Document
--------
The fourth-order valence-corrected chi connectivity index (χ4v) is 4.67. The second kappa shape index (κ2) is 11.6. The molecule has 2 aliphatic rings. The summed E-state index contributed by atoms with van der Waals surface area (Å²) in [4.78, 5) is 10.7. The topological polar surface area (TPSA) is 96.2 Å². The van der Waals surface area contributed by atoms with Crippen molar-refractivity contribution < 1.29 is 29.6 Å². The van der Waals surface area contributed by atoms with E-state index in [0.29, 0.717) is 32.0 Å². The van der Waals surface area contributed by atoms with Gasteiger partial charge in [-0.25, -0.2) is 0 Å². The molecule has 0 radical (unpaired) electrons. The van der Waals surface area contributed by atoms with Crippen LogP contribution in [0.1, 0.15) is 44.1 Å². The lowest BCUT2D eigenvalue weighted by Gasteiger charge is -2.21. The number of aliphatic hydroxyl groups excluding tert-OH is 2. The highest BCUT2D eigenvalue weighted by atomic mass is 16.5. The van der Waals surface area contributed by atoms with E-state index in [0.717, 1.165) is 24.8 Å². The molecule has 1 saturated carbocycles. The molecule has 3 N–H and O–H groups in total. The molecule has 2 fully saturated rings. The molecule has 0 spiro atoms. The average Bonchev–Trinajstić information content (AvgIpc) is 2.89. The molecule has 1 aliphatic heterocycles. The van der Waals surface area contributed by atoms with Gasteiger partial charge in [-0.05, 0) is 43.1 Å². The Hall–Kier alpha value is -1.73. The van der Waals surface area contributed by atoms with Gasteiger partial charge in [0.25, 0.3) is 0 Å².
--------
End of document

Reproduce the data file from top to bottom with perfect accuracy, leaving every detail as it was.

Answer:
The fourth-order valence-corrected chi connectivity index (χ4v) is 4.67. The second kappa shape index (κ2) is 11.6. The molecule has 2 aliphatic rings. The summed E-state index contributed by atoms with van der Waals surface area (Å²) in [4.78, 5) is 10.7. The topological polar surface area (TPSA) is 96.2 Å². The van der Waals surface area contributed by atoms with Crippen molar-refractivity contribution < 1.29 is 29.6 Å². The van der Waals surface area contributed by atoms with E-state index in [0.29, 0.717) is 32.0 Å². The van der Waals surface area contributed by atoms with Gasteiger partial charge in [-0.25, -0.2) is 0 Å². The molecule has 0 radical (unpaired) electrons. The van der Waals surface area contributed by atoms with Crippen LogP contribution in [0.1, 0.15) is 44.1 Å². The lowest BCUT2D eigenvalue weighted by Gasteiger charge is -2.21. The number of aliphatic hydroxyl groups excluding tert-OH is 2. The highest BCUT2D eigenvalue weighted by atomic mass is 16.5. The van der Waals surface area contributed by atoms with E-state index in [0.717, 1.165) is 24.8 Å². The molecule has 1 saturated carbocycles. The molecule has 3 N–H and O–H groups in total. The molecule has 2 fully saturated rings. The molecule has 0 spiro atoms. The average Bonchev–Trinajstić information content (AvgIpc) is 2.89. The molecule has 1 aliphatic heterocycles. The van der Waals surface area contributed by atoms with Gasteiger partial charge in [-0.05, 0) is 43.1 Å². The Hall–Kier alpha value is -1.73. The van der Waals surface area contributed by atoms with Gasteiger partial charge in [0.25, 0.3) is 0 Å².